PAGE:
What is Non-Alcoholic Steatohepatitis (NASH)?

Non-Alcoholic Steatohepatitis (NASH) is a severe form of non-alcoholic fatty liver disease (NAFLD), which refers to the accumulation of fat in the liver of individuals who drink little to no alcohol. In NASH, in addition to fat accumulation (steatosis), there is inflammation and liver cell damage. Over time, NASH can progress to cirrhosis, liver failure, and even liver cancer.


NASH is often associated with obesity, insulin resistance, type 2 diabetes, high cholesterol levels, and metabolic syndrome. However, not all individuals with these risk factors develop NASH, and some people with NASH do not have any known risk factors.


The exact cause of NASH is not fully understood, but it is believed to involve a complex interplay of genetic, environmental, and lifestyle factors. Insulin resistance, oxidative stress, inflammation, and mitochondrial dysfunction are thought to play key roles in the development and progression of NASH.


What is the relationship between NASH and oxidative stress?

The relationship between Non-Alcoholic Steatohepatitis (NASH) and oxidative stress is significant and plays a central role in the development and progression of the disease. Here’s how oxidative stress is implicated in NASH:


  • Fat Accumulation and Lipid Peroxidation: In NASH, there is an abnormal accumulation of fat (steatosis) in the liver. The presence of excess fat can lead to oxidative stress due to increased production of reactive oxygen species (ROS) and reactive nitrogen species (RNS) within hepatocytes (liver cells). These ROS and RNS can damage cellular components, including lipids, through a process known as lipid peroxidation. Lipid peroxidation generates toxic byproducts that can further exacerbate liver injury and inflammation.


  • Mitochondrial Dysfunction: Mitochondria are the cellular organelles responsible for energy production, and they are particularly susceptible to oxidative damage. In NASH, mitochondrial dysfunction is commonly observed, leading to impaired energy metabolism, increased ROS production, and oxidative stress. Oxidative damage to mitochondrial DNA, proteins, and lipids can further impair mitochondrial function and exacerbate liver injury.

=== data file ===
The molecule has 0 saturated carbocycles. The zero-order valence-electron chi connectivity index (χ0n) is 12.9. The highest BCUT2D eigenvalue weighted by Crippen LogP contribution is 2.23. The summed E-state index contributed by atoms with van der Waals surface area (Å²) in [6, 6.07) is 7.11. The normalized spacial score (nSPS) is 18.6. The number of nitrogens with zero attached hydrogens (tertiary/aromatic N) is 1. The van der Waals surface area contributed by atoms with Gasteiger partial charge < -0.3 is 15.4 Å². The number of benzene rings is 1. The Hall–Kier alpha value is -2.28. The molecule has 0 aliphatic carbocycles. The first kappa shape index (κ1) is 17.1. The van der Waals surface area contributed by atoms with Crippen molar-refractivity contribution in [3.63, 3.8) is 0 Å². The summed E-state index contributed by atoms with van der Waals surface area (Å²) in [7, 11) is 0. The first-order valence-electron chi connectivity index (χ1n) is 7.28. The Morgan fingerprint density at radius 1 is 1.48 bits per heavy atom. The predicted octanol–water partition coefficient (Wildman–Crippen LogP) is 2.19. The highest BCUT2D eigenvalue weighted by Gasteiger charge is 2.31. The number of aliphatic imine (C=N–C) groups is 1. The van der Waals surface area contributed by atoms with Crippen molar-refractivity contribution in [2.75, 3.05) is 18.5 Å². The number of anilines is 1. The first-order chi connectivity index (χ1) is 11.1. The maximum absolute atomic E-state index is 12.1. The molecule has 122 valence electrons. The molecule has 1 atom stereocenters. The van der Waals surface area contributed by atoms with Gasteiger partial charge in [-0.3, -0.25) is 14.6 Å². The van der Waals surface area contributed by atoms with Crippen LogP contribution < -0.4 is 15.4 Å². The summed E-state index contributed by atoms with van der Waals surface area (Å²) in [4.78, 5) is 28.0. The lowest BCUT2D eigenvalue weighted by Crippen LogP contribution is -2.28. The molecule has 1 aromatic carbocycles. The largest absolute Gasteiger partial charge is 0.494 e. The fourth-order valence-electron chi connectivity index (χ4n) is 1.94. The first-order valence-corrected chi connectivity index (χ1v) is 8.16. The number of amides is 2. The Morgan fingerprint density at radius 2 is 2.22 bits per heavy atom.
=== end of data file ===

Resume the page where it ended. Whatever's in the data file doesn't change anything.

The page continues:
• Inflammatory Response: Oxidative stress triggers an inflammatory response within the liver, characterized by the activation of immune cells such as macrophages and the release of pro-inflammatory cytokines and chemokines. Chronic inflammation is a hallmark feature of NASH and contributes to liver injury and fibrosis. In turn, inflammation can promote oxidative stress through the activation of inflammatory pathways and the recruitment of immune cells that produce ROS.


  • Insulin Resistance: Insulin resistance, a condition in which cells become less responsive to the effects of insulin, is a key factor in the development of NASH. Insulin resistance is associated with increased oxidative stress and impaired antioxidant defense mechanisms. ROS can interfere with insulin signaling pathways and exacerbate insulin resistance, leading to further lipid accumulation and liver injury.


  • Antioxidant Defense Mechanisms: To counteract the harmful effects of oxidative stress, cells have antioxidant defense mechanisms that scavenge ROS and protect against oxidative damage. However, in NASH, the balance between ROS production and antioxidant defenses is disrupted, leading to oxidative stress overload. Reduced levels of antioxidants, such as glutathione and superoxide dismutase, have been observed in individuals with NASH, further exacerbating oxidative damage and liver injury.


Overall, oxidative stress is a central mechanism in the pathogenesis of Non-Alcoholic Steatohepatitis, contributing to liver injury, inflammation, fibrosis, and disease progression.